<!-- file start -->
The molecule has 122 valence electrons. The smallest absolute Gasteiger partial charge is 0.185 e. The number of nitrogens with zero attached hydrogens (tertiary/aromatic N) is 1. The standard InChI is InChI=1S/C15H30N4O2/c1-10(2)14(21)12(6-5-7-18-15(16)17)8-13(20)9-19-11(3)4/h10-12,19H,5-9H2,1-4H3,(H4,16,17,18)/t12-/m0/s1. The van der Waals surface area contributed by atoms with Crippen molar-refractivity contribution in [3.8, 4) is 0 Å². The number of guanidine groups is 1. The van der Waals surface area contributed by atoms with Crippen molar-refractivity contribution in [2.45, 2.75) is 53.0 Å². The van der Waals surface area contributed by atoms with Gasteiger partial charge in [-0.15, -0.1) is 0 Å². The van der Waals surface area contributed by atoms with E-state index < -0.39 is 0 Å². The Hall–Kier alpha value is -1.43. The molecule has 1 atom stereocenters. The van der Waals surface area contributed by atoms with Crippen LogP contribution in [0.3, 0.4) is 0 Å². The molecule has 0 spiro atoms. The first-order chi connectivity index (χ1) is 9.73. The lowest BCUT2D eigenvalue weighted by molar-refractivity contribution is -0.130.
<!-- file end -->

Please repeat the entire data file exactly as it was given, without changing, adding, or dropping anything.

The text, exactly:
The molecule has 122 valence electrons. The smallest absolute Gasteiger partial charge is 0.185 e. The number of nitrogens with zero attached hydrogens (tertiary/aromatic N) is 1. The standard InChI is InChI=1S/C15H30N4O2/c1-10(2)14(21)12(6-5-7-18-15(16)17)8-13(20)9-19-11(3)4/h10-12,19H,5-9H2,1-4H3,(H4,16,17,18)/t12-/m0/s1. The van der Waals surface area contributed by atoms with Crippen molar-refractivity contribution in [3.8, 4) is 0 Å². The number of guanidine groups is 1. The van der Waals surface area contributed by atoms with Crippen molar-refractivity contribution in [2.45, 2.75) is 53.0 Å². The van der Waals surface area contributed by atoms with Gasteiger partial charge in [-0.15, -0.1) is 0 Å². The van der Waals surface area contributed by atoms with E-state index < -0.39 is 0 Å². The Hall–Kier alpha value is -1.43. The molecule has 1 atom stereocenters. The van der Waals surface area contributed by atoms with Crippen LogP contribution in [0.3, 0.4) is 0 Å². The molecule has 0 spiro atoms. The first-order chi connectivity index (χ1) is 9.73. The lowest BCUT2D eigenvalue weighted by molar-refractivity contribution is -0.130.